Fact: A majority of data breaches happen at small businesses. Often times, small and medium-sized businesses lack the proper security measures and training to defend against cybercriminals, making them a major target.

Myth #6: Only certain industries are vulnerable to cyber attacks

Fact: While some industries are targeted more fiercely than others, no business is off-limits when it comes to a cyber-attack. If your organization has access to or stores sensitive data, you are vulnerable to a cyber-attack.  

Myth #7: Anti-virus & anti-malware software keep you completely safe

Fact: Anti-virus and anti-malware software are incredibly important when it comes to protecting your system, but that doesn’t mean you’re in the clear. This software can’t protect against all cybersecurity risks, many of which involve human error.

Myth #8: Cybersecurity threats only come from the outside

Fact: Many cybersecurity threats do come from the outside, but insider threats are just as likely. Insider threats can have malicious intent or could be the result of an honest mistake. Either way, these insider threats are often difficult to detect.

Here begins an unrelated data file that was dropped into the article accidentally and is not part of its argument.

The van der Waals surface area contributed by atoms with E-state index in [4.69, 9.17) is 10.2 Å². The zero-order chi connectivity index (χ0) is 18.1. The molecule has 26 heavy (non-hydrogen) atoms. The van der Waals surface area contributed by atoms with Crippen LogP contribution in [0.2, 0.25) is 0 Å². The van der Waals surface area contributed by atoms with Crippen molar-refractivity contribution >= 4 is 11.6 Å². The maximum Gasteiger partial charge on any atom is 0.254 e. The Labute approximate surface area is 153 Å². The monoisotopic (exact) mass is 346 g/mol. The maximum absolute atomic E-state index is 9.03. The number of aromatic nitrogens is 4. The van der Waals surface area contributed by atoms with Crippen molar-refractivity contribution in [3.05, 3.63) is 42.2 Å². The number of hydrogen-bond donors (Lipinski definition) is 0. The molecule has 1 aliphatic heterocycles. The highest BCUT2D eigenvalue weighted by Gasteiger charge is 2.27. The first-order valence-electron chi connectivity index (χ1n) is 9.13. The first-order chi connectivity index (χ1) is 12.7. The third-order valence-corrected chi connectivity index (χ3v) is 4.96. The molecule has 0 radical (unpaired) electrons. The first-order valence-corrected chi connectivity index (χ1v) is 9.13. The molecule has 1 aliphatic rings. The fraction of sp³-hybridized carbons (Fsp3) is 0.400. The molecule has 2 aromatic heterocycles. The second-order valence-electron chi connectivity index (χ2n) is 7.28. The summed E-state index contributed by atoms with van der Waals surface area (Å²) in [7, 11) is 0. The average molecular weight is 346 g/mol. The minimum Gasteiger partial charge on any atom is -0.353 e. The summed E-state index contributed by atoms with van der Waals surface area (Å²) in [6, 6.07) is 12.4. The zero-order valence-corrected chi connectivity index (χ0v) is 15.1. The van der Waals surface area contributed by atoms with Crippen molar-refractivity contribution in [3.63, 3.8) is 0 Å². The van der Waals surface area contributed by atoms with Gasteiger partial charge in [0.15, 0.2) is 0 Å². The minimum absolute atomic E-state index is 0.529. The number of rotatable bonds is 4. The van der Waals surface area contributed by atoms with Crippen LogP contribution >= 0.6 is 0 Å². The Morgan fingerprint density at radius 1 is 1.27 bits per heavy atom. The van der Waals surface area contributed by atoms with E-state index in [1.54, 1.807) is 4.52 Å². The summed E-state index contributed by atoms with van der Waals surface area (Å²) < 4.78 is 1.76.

Myth #9: You can’t be attacked on social networking sites

Fact: Many attacks can stem from social networking sites. For example, if your friend gets breached, you could get a private message from them with a link telling you to “click here to watch a funny video!” when in reality, it’s a malicious link. 

Myth #10: If wi-fi has a password, it’s secure

Fact: All public Wi-Fi can be compromised, even with a password. Anyone who has access to the Wi-Fi password could abuse the connection. That means that if your information isn’t encrypted, it could fall into the wrong hands.

Myth #11: You’ll know immediately if your device is infected

Fact: Many times, nothing visually happens when a device or network is infected. Often, the attacker’s goal is to go undetected, however, there are directed attacks such as ransomware that will be immediately visible.

Myth #12: Personal devices can’t impact your organization

Fact: Personal devices can compromise a company’s network. This makes it so important for organizations to have strong Bring Your Own Device (BYOD) policies that outline security protocols for personal devices.

Myth #13: Complete cybersecurity is achievable

Fact: Although it would be nice if complete cybersecurity were a “one and done” kind of thing, there’s no such thing as being completely cyber-secure. New threats emerge every day, making cybersecurity an ongoing process.

Myth #14: My data or the data I have access to isn’t valuable

Fact: All data is valuable. Whether your organization is a start-up business or large corporation, your data is worth something to a cybercriminal. The same rules apply to your personal data, as even a password can lead to a goldmine.

Myth #15: Phishing scams are easy to detect

Fact: Cybercriminals are continuously advancing their tactics to make phishing scams more difficult to detect. Many phishing emails use social engineering techniques to make them more personalized, resulting in a higher success rate for the attacker.